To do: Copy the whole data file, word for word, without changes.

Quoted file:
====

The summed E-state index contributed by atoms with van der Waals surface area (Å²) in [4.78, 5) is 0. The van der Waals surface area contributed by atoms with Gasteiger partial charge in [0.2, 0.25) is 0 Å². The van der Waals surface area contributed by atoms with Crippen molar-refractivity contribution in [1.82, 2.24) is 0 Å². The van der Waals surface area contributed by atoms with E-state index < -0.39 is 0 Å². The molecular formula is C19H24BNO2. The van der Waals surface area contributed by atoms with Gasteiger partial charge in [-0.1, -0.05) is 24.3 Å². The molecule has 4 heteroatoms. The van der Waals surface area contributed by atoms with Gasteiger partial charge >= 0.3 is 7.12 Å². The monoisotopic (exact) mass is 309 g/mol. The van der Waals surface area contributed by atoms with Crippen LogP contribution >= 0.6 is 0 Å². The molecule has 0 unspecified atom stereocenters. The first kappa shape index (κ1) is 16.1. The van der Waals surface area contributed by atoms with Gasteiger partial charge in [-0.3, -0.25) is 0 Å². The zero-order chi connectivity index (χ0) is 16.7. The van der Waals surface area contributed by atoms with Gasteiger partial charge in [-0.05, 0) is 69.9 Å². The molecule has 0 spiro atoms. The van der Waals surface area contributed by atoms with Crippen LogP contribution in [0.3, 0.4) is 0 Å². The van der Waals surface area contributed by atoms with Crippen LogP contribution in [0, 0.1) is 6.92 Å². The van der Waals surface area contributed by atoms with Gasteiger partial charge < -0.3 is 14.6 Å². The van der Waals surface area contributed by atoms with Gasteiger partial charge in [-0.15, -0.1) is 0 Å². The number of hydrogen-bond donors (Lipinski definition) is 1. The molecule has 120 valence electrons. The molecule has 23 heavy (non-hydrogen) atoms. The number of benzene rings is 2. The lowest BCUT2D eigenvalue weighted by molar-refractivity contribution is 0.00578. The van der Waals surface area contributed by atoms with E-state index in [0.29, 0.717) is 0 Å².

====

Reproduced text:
The summed E-state index contributed by atoms with van der Waals surface area (Å²) in [4.78, 5) is 0. The van der Waals surface area contributed by atoms with Gasteiger partial charge in [0.2, 0.25) is 0 Å². The van der Waals surface area contributed by atoms with Crippen molar-refractivity contribution in [1.82, 2.24) is 0 Å². The van der Waals surface area contributed by atoms with E-state index < -0.39 is 0 Å². The molecular formula is C19H24BNO2. The van der Waals surface area contributed by atoms with Gasteiger partial charge in [-0.1, -0.05) is 24.3 Å². The molecule has 4 heteroatoms. The van der Waals surface area contributed by atoms with Gasteiger partial charge >= 0.3 is 7.12 Å². The monoisotopic (exact) mass is 309 g/mol. The van der Waals surface area contributed by atoms with Crippen LogP contribution >= 0.6 is 0 Å². The molecule has 0 unspecified atom stereocenters. The first kappa shape index (κ1) is 16.1. The van der Waals surface area contributed by atoms with Gasteiger partial charge in [-0.3, -0.25) is 0 Å². The zero-order chi connectivity index (χ0) is 16.7. The van der Waals surface area contributed by atoms with Gasteiger partial charge in [-0.05, 0) is 69.9 Å². The molecule has 0 spiro atoms. The van der Waals surface area contributed by atoms with Crippen LogP contribution in [0.3, 0.4) is 0 Å². The van der Waals surface area contributed by atoms with Crippen LogP contribution in [0, 0.1) is 6.92 Å². The van der Waals surface area contributed by atoms with Gasteiger partial charge < -0.3 is 14.6 Å². The van der Waals surface area contributed by atoms with Gasteiger partial charge in [-0.15, -0.1) is 0 Å². The number of hydrogen-bond donors (Lipinski definition) is 1. The molecule has 120 valence electrons. The molecule has 23 heavy (non-hydrogen) atoms. The number of benzene rings is 2. The lowest BCUT2D eigenvalue weighted by molar-refractivity contribution is 0.00578. The van der Waals surface area contributed by atoms with E-state index in [0.29, 0.717) is 0 Å².